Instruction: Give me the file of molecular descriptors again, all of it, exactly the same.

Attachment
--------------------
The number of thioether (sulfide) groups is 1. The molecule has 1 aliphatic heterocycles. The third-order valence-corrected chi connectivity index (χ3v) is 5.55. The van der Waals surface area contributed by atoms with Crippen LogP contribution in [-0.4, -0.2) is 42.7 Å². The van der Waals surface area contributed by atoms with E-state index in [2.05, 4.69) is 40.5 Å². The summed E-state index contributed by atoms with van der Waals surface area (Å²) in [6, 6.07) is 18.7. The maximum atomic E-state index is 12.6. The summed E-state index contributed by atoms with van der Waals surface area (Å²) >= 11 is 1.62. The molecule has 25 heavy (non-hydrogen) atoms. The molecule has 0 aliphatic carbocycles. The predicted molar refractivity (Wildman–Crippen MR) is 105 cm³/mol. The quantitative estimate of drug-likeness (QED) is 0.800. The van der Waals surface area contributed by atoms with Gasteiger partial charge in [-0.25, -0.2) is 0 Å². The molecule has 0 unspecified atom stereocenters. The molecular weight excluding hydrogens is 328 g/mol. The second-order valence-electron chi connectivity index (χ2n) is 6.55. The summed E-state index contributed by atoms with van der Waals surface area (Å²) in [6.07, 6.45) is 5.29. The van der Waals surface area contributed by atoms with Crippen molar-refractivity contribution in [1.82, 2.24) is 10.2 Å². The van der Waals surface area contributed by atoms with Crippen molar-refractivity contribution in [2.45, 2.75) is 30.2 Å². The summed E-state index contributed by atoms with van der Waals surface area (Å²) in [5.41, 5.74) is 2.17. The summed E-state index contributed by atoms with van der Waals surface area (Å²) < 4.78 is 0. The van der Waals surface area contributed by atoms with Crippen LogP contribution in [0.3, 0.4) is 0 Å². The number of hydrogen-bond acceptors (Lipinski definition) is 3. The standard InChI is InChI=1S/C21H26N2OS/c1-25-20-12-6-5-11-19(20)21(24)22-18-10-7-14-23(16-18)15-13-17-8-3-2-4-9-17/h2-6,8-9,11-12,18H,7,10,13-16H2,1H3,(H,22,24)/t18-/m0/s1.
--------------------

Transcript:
The number of thioether (sulfide) groups is 1. The molecule has 1 aliphatic heterocycles. The third-order valence-corrected chi connectivity index (χ3v) is 5.55. The van der Waals surface area contributed by atoms with Crippen LogP contribution in [-0.4, -0.2) is 42.7 Å². The van der Waals surface area contributed by atoms with E-state index in [2.05, 4.69) is 40.5 Å². The summed E-state index contributed by atoms with van der Waals surface area (Å²) in [6, 6.07) is 18.7. The maximum atomic E-state index is 12.6. The summed E-state index contributed by atoms with van der Waals surface area (Å²) >= 11 is 1.62. The molecule has 25 heavy (non-hydrogen) atoms. The molecule has 0 aliphatic carbocycles. The predicted molar refractivity (Wildman–Crippen MR) is 105 cm³/mol. The quantitative estimate of drug-likeness (QED) is 0.800. The van der Waals surface area contributed by atoms with Gasteiger partial charge in [-0.25, -0.2) is 0 Å². The molecule has 0 unspecified atom stereocenters. The molecular weight excluding hydrogens is 328 g/mol. The second-order valence-electron chi connectivity index (χ2n) is 6.55. The summed E-state index contributed by atoms with van der Waals surface area (Å²) in [6.07, 6.45) is 5.29. The van der Waals surface area contributed by atoms with Crippen molar-refractivity contribution in [1.82, 2.24) is 10.2 Å². The van der Waals surface area contributed by atoms with Crippen molar-refractivity contribution in [2.45, 2.75) is 30.2 Å². The summed E-state index contributed by atoms with van der Waals surface area (Å²) in [5.41, 5.74) is 2.17. The summed E-state index contributed by atoms with van der Waals surface area (Å²) < 4.78 is 0. The van der Waals surface area contributed by atoms with Crippen LogP contribution in [0.3, 0.4) is 0 Å². The number of hydrogen-bond acceptors (Lipinski definition) is 3. The standard InChI is InChI=1S/C21H26N2OS/c1-25-20-12-6-5-11-19(20)21(24)22-18-10-7-14-23(16-18)15-13-17-8-3-2-4-9-17/h2-6,8-9,11-12,18H,7,10,13-16H2,1H3,(H,22,24)/t18-/m0/s1.